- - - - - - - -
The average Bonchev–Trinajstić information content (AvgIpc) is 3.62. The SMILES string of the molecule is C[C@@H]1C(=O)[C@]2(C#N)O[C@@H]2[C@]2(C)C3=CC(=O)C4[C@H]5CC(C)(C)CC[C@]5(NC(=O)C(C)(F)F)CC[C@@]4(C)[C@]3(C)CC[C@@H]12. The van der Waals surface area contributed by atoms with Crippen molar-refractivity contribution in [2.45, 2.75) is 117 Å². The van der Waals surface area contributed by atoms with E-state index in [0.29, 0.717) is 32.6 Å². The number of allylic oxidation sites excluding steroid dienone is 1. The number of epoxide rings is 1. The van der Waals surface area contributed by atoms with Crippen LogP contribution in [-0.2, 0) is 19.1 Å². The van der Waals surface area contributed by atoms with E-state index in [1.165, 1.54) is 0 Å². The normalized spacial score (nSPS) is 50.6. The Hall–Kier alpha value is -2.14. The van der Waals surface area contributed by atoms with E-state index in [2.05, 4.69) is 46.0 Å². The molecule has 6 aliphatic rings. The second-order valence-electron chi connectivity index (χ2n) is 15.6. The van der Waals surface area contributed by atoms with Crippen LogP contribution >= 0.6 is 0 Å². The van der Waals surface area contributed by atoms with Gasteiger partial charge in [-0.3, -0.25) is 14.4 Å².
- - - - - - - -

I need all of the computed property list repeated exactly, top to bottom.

The average Bonchev–Trinajstić information content (AvgIpc) is 3.62. The SMILES string of the molecule is C[C@@H]1C(=O)[C@]2(C#N)O[C@@H]2[C@]2(C)C3=CC(=O)C4[C@H]5CC(C)(C)CC[C@]5(NC(=O)C(C)(F)F)CC[C@@]4(C)[C@]3(C)CC[C@@H]12. The van der Waals surface area contributed by atoms with Crippen molar-refractivity contribution in [2.45, 2.75) is 117 Å². The van der Waals surface area contributed by atoms with E-state index in [0.29, 0.717) is 32.6 Å². The number of allylic oxidation sites excluding steroid dienone is 1. The number of epoxide rings is 1. The van der Waals surface area contributed by atoms with Crippen LogP contribution in [-0.2, 0) is 19.1 Å². The van der Waals surface area contributed by atoms with E-state index in [1.165, 1.54) is 0 Å². The normalized spacial score (nSPS) is 50.6. The Hall–Kier alpha value is -2.14. The van der Waals surface area contributed by atoms with E-state index in [2.05, 4.69) is 46.0 Å². The molecule has 6 aliphatic rings. The second-order valence-electron chi connectivity index (χ2n) is 15.6. The van der Waals surface area contributed by atoms with Crippen LogP contribution >= 0.6 is 0 Å². The van der Waals surface area contributed by atoms with Gasteiger partial charge in [-0.3, -0.25) is 14.4 Å².